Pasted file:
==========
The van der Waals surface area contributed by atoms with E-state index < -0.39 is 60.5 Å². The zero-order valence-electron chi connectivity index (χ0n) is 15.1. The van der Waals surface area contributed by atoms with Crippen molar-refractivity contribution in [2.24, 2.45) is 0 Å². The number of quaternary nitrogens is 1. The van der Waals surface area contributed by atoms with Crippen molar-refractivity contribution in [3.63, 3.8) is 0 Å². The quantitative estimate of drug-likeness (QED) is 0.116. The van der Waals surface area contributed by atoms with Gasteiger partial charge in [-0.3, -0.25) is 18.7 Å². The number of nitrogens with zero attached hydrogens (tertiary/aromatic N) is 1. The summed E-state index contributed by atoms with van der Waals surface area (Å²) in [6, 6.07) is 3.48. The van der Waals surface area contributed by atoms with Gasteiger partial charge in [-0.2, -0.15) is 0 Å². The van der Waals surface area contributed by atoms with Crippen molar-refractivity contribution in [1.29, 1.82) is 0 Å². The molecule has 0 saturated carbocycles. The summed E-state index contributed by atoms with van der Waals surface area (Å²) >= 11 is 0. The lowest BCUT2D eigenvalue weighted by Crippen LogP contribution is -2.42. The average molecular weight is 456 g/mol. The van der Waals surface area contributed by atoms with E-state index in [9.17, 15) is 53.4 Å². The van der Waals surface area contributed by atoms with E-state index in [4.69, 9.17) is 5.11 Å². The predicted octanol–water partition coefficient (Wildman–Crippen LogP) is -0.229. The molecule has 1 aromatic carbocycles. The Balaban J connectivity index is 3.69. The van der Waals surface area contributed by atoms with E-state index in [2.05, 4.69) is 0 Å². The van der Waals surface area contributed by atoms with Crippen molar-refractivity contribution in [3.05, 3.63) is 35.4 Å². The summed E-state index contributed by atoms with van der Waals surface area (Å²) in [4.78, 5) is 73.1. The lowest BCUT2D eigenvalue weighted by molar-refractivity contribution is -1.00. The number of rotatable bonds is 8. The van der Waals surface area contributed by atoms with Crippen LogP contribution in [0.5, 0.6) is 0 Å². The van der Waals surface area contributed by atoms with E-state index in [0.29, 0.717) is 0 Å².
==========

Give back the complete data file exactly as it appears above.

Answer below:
The van der Waals surface area contributed by atoms with E-state index < -0.39 is 60.5 Å². The zero-order valence-electron chi connectivity index (χ0n) is 15.1. The van der Waals surface area contributed by atoms with Crippen molar-refractivity contribution in [2.24, 2.45) is 0 Å². The number of quaternary nitrogens is 1. The van der Waals surface area contributed by atoms with Crippen molar-refractivity contribution in [3.63, 3.8) is 0 Å². The quantitative estimate of drug-likeness (QED) is 0.116. The van der Waals surface area contributed by atoms with Gasteiger partial charge in [-0.3, -0.25) is 18.7 Å². The number of nitrogens with zero attached hydrogens (tertiary/aromatic N) is 1. The summed E-state index contributed by atoms with van der Waals surface area (Å²) in [6, 6.07) is 3.48. The van der Waals surface area contributed by atoms with Gasteiger partial charge in [-0.2, -0.15) is 0 Å². The van der Waals surface area contributed by atoms with Crippen molar-refractivity contribution in [1.29, 1.82) is 0 Å². The molecule has 0 saturated carbocycles. The summed E-state index contributed by atoms with van der Waals surface area (Å²) >= 11 is 0. The lowest BCUT2D eigenvalue weighted by Crippen LogP contribution is -2.42. The average molecular weight is 456 g/mol. The van der Waals surface area contributed by atoms with E-state index in [9.17, 15) is 53.4 Å². The van der Waals surface area contributed by atoms with E-state index in [4.69, 9.17) is 5.11 Å². The predicted octanol–water partition coefficient (Wildman–Crippen LogP) is -0.229. The molecule has 1 aromatic carbocycles. The Balaban J connectivity index is 3.69. The van der Waals surface area contributed by atoms with E-state index in [2.05, 4.69) is 0 Å². The van der Waals surface area contributed by atoms with Crippen molar-refractivity contribution in [3.05, 3.63) is 35.4 Å². The summed E-state index contributed by atoms with van der Waals surface area (Å²) in [4.78, 5) is 73.1. The lowest BCUT2D eigenvalue weighted by molar-refractivity contribution is -1.00. The number of rotatable bonds is 8. The van der Waals surface area contributed by atoms with Crippen LogP contribution in [0.5, 0.6) is 0 Å². The van der Waals surface area contributed by atoms with E-state index in [0.29, 0.717) is 0 Å².